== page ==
Saturday, October 8, 2016

Road To Disturbia

. . . more snapshots from the life of Z . . .the treasure hunt continues with song, movie, and book titles . . .



Z’s new neighbors had just moved in, Roger and Cruella. They were newly married. They had an adorable Dalmatian appropriately named Pongo. Roger sold computers. She worked as a mortician’s cosmetologist. Z sometimes wondered like most anybody would how that came about. Upon meeting Cruella you’d quickly realize you could put her in a room with the Pope, George Bush, and Adolf Hitler and the woman would take charge, start directing operations and marshalling everybody’s thoughts. “If child is the father of man, what child could possibly have engendered this woman?” thought Z, parenting being her primary obsession for now. Cruella was raised in Connecticut, he in Narnia. They had met at a singles’ bar and a whirlwind romance followed. She was going to have a baby so they moved their wedding to May instead of waiting for December, besides her whole clan was coming to town for a family reunion. Relatives and congratulations were pouring in fast. But very, very sadly they lost the baby very early on, the week after the wedding. Cruella's mother had rushed her to the doctor. Cruella bemoaned that this was the end of the world and said she would look for an easy way to go, perhaps a fistful of something OTC, she was that unhappy and felt like she had failed Roger so he might not love her anymore. Roger was very sweet and supportive and pulled her through it all. Cruella informed Roger and everybody else she knew the doctor told her all would be fine and in time they could have a bunch of kids and that would lessen the pain of now.  Z could never really tell why Cruella, who chewed on bubble gum all day long, smelled oddly of arsenic and old lace. “My senses are getting all mixed up. Must be losing my mind,” she thought.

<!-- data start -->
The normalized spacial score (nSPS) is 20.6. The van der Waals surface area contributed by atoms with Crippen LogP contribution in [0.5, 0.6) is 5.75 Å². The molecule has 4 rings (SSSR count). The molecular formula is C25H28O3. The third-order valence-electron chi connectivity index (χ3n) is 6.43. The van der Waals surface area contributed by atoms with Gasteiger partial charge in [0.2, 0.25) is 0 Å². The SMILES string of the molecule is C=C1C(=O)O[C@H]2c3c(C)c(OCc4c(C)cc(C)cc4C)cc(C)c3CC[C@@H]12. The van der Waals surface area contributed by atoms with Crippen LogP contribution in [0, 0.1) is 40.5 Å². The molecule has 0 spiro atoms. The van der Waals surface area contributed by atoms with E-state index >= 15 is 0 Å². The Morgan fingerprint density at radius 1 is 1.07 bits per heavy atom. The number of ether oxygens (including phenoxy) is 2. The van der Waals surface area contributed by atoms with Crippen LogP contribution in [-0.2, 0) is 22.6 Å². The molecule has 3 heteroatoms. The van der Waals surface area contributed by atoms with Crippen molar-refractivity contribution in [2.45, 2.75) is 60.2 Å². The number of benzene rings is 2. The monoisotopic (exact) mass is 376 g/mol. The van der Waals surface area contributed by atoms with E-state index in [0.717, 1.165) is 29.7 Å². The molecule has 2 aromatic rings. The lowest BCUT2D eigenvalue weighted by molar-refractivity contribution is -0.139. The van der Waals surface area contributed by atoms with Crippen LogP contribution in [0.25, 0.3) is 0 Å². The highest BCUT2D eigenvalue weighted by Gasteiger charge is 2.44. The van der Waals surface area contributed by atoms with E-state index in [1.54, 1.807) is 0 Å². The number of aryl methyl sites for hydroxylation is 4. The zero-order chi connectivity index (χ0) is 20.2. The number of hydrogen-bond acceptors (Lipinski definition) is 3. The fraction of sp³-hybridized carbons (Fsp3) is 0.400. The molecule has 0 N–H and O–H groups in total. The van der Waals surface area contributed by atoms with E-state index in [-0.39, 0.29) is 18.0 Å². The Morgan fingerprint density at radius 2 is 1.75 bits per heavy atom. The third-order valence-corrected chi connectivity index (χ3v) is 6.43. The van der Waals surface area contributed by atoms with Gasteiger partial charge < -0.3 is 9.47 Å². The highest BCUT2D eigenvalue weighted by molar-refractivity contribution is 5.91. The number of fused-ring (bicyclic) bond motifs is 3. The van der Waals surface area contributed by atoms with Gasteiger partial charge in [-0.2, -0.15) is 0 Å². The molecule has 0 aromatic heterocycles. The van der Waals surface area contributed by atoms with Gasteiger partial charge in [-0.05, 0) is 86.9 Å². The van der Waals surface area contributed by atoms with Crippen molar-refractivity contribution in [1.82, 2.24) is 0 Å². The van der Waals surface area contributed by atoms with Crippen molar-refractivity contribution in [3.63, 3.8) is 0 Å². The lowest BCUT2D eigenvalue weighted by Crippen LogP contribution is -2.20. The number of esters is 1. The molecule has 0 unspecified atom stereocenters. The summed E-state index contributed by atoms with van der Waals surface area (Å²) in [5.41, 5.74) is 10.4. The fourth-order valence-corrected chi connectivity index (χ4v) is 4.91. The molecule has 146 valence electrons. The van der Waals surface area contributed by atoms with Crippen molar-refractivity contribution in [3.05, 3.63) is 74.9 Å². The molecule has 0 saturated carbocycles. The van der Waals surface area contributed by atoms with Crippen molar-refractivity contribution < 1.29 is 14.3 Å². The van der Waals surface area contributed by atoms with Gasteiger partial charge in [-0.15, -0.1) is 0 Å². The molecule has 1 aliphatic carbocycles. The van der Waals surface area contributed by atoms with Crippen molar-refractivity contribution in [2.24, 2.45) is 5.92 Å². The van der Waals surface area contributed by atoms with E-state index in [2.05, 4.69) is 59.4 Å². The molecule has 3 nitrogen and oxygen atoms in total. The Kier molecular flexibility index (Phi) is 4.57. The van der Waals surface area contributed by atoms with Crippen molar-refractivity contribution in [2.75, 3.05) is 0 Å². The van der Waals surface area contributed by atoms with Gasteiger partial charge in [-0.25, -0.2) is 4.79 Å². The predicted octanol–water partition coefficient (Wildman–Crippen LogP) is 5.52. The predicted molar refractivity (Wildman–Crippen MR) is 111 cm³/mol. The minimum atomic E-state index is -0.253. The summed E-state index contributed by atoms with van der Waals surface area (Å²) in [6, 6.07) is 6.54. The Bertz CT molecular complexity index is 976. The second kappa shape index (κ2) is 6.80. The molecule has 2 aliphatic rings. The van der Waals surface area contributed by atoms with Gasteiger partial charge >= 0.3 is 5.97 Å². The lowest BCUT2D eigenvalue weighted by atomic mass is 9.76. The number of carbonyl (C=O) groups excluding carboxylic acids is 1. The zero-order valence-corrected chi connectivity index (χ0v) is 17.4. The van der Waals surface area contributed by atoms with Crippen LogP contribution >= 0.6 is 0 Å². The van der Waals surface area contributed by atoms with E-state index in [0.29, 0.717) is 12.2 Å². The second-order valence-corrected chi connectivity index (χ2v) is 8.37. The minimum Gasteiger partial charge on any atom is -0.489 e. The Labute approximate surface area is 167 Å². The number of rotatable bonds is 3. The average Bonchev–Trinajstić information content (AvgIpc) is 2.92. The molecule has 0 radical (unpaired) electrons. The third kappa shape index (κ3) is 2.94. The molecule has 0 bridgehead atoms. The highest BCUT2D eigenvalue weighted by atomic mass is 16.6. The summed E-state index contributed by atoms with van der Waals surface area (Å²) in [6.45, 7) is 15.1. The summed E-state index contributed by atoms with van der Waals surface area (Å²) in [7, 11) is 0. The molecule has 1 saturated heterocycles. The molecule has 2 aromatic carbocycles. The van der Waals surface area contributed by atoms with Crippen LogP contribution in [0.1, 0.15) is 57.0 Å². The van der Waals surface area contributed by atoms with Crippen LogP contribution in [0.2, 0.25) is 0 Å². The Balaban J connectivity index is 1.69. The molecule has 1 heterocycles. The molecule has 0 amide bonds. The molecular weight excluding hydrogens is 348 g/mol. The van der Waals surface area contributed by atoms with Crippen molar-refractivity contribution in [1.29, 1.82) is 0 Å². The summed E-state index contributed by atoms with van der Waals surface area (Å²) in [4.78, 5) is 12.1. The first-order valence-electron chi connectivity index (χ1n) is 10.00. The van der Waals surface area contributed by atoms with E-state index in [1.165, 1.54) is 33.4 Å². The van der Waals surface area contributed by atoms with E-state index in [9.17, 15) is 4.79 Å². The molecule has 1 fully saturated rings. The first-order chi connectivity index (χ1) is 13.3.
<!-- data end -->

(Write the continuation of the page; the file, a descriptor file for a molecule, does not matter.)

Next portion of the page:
They were very sweet. Every evening they’d go for a walk the same time Z was in the yard, the boys running around, and they’d say hello and wave. Pongo was well-trained but he would amble up to the children and say a woof and deposit a slobbery lick on each little face despite several admonishments.

Z was outside one Sunday afternoon while the boys ate lunch al fresco. Looked like there was trouble in Paradise on an otherwise perfect day in spring.